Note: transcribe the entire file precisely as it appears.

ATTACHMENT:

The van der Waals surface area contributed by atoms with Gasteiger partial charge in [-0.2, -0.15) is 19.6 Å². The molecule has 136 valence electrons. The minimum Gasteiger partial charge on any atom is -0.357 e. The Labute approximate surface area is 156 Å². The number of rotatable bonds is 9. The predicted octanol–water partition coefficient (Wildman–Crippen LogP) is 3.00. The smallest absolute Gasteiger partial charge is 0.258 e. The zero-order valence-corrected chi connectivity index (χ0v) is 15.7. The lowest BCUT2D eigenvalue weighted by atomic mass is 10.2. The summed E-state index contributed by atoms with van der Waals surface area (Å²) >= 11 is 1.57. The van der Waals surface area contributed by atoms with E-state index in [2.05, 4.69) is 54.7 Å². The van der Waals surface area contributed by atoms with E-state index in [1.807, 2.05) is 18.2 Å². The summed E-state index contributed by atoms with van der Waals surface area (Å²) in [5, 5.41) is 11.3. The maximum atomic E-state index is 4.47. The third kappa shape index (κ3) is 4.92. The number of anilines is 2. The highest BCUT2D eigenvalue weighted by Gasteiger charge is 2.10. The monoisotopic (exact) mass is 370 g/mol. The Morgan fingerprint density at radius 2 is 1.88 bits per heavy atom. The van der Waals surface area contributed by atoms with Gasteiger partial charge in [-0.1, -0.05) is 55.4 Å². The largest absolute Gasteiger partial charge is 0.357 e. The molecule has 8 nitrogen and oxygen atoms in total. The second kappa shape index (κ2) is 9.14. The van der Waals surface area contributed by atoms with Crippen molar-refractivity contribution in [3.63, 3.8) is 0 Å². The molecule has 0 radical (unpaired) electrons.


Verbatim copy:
The van der Waals surface area contributed by atoms with Gasteiger partial charge in [-0.2, -0.15) is 19.6 Å². The molecule has 136 valence electrons. The minimum Gasteiger partial charge on any atom is -0.357 e. The Labute approximate surface area is 156 Å². The number of rotatable bonds is 9. The predicted octanol–water partition coefficient (Wildman–Crippen LogP) is 3.00. The smallest absolute Gasteiger partial charge is 0.258 e. The zero-order valence-corrected chi connectivity index (χ0v) is 15.7. The lowest BCUT2D eigenvalue weighted by atomic mass is 10.2. The summed E-state index contributed by atoms with van der Waals surface area (Å²) >= 11 is 1.57. The van der Waals surface area contributed by atoms with E-state index in [2.05, 4.69) is 54.7 Å². The van der Waals surface area contributed by atoms with E-state index in [1.807, 2.05) is 18.2 Å². The summed E-state index contributed by atoms with van der Waals surface area (Å²) in [5, 5.41) is 11.3. The maximum atomic E-state index is 4.47. The third kappa shape index (κ3) is 4.92. The number of anilines is 2. The highest BCUT2D eigenvalue weighted by Gasteiger charge is 2.10. The monoisotopic (exact) mass is 370 g/mol. The Morgan fingerprint density at radius 2 is 1.88 bits per heavy atom. The van der Waals surface area contributed by atoms with Gasteiger partial charge in [-0.1, -0.05) is 55.4 Å². The largest absolute Gasteiger partial charge is 0.357 e. The molecule has 8 nitrogen and oxygen atoms in total. The second kappa shape index (κ2) is 9.14. The van der Waals surface area contributed by atoms with Crippen molar-refractivity contribution in [3.63, 3.8) is 0 Å². The molecule has 0 radical (unpaired) electrons.